And this is the record of John, when the Jews sent priests and Levites from Jerusalem to ask him, Who are you?…
though of considerable antiquity, was not of Mosaic origin, nor was it called by that name until the days of Antipater and Herod. In the time of Christ it was composed of seventy-one members, chosen from —
1. The chief priests and their families, the officiating high priest being president;
2. The elders, including both priests and laymen, and
3. The scribes, professional jurists, or experts in law. The court resembled that of Jehoshaphat's time (2 Chronicles 19:8-11), and possessed the power of judging a tribe, a false prophet, and a chief priest. It was not so much a theological court, to whose jurisdiction belonged all offences against the theocratical principles of the State, as the supreme native tribunal of Judea, to which all matters were referred that could not be dealt with in inferior courts, or that were not reserved by the Procurator. In the exercise of its judicial capacity, therefore (Deuteronomy 18:12), these emissaries were sent to inquire into John's credentials as a prophet.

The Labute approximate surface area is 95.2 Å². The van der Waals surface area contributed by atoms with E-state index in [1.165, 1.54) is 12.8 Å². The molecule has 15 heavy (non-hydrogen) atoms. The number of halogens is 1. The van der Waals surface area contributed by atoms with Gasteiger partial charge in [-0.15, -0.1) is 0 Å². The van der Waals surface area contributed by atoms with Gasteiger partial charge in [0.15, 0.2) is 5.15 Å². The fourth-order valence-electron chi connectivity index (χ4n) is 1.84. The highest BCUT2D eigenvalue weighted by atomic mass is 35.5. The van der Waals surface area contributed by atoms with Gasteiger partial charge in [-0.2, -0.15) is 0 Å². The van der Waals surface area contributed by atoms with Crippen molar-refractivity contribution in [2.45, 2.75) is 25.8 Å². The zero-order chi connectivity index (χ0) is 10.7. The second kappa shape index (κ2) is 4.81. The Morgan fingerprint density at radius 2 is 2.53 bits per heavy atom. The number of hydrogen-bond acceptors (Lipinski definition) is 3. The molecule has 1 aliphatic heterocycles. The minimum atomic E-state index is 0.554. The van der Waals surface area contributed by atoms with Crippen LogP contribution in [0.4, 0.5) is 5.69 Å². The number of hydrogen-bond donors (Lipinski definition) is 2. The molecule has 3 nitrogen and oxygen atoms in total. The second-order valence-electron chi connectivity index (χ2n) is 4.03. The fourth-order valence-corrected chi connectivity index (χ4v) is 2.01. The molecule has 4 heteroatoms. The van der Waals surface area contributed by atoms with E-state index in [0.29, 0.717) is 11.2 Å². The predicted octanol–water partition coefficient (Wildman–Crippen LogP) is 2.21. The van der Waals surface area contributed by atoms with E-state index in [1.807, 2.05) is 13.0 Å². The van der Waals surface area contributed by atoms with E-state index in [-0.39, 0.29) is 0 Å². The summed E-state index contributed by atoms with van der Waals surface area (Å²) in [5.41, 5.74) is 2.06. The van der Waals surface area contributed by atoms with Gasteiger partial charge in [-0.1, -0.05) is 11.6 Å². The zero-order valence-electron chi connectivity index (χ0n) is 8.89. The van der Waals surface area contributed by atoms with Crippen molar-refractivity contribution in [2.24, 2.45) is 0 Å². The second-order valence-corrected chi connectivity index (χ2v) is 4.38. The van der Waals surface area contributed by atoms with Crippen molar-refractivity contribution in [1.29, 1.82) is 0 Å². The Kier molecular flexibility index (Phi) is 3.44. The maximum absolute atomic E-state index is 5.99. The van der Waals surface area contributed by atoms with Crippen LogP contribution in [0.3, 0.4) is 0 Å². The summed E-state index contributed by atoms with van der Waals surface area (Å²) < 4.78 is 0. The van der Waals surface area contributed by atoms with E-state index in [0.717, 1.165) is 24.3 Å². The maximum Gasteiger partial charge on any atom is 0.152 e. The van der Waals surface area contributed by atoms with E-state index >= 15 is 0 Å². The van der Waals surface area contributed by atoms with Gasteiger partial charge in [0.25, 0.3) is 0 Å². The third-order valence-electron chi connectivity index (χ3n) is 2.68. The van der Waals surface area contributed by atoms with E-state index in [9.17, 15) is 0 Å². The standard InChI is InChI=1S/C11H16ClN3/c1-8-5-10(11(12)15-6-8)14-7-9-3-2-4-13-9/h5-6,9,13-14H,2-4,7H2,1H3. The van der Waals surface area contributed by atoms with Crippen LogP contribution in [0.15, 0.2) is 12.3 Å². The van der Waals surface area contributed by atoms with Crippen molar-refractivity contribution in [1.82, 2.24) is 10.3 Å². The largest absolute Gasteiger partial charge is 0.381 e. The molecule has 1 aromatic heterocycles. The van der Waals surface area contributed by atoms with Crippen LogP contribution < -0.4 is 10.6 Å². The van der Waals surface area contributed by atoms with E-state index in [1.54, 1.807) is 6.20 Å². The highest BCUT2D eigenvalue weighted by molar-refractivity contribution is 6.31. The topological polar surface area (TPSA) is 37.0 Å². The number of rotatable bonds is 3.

(T. Whitelaw, D. D.)
Parallel VersesKJV: And this is the record of John, when the Jews sent priests and Levites from Jerusalem to ask him, Who art thou?